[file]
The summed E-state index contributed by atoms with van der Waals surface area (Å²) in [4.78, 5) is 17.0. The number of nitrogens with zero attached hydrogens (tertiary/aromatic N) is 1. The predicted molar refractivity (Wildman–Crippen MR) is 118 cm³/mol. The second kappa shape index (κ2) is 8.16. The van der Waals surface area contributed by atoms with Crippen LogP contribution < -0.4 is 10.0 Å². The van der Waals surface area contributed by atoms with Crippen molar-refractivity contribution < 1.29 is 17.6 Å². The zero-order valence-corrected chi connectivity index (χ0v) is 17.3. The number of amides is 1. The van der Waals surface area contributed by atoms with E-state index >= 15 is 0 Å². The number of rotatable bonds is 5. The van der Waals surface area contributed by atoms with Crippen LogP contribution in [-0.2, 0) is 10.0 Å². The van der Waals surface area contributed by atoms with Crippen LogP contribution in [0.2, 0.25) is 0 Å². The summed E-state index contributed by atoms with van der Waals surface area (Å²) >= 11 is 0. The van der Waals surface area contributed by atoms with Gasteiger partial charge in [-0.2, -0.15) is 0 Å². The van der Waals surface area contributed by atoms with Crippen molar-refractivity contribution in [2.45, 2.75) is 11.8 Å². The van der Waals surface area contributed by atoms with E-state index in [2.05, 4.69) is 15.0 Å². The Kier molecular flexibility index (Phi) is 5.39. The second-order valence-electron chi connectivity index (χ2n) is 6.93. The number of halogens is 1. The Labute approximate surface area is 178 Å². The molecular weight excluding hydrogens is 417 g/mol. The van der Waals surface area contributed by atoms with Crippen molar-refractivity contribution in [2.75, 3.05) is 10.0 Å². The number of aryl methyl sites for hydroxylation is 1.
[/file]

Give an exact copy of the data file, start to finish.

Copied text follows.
The summed E-state index contributed by atoms with van der Waals surface area (Å²) in [4.78, 5) is 17.0. The number of nitrogens with zero attached hydrogens (tertiary/aromatic N) is 1. The predicted molar refractivity (Wildman–Crippen MR) is 118 cm³/mol. The second kappa shape index (κ2) is 8.16. The van der Waals surface area contributed by atoms with Crippen LogP contribution < -0.4 is 10.0 Å². The van der Waals surface area contributed by atoms with Crippen molar-refractivity contribution < 1.29 is 17.6 Å². The zero-order valence-corrected chi connectivity index (χ0v) is 17.3. The number of amides is 1. The van der Waals surface area contributed by atoms with E-state index >= 15 is 0 Å². The number of rotatable bonds is 5. The van der Waals surface area contributed by atoms with Crippen LogP contribution in [-0.2, 0) is 10.0 Å². The van der Waals surface area contributed by atoms with Crippen LogP contribution in [0.2, 0.25) is 0 Å². The summed E-state index contributed by atoms with van der Waals surface area (Å²) >= 11 is 0. The van der Waals surface area contributed by atoms with Gasteiger partial charge in [-0.2, -0.15) is 0 Å². The van der Waals surface area contributed by atoms with Crippen molar-refractivity contribution in [2.45, 2.75) is 11.8 Å². The van der Waals surface area contributed by atoms with E-state index in [2.05, 4.69) is 15.0 Å². The Kier molecular flexibility index (Phi) is 5.39. The second-order valence-electron chi connectivity index (χ2n) is 6.93. The number of halogens is 1. The Labute approximate surface area is 178 Å². The molecular weight excluding hydrogens is 417 g/mol. The van der Waals surface area contributed by atoms with Crippen molar-refractivity contribution in [2.75, 3.05) is 10.0 Å². The number of aryl methyl sites for hydroxylation is 1.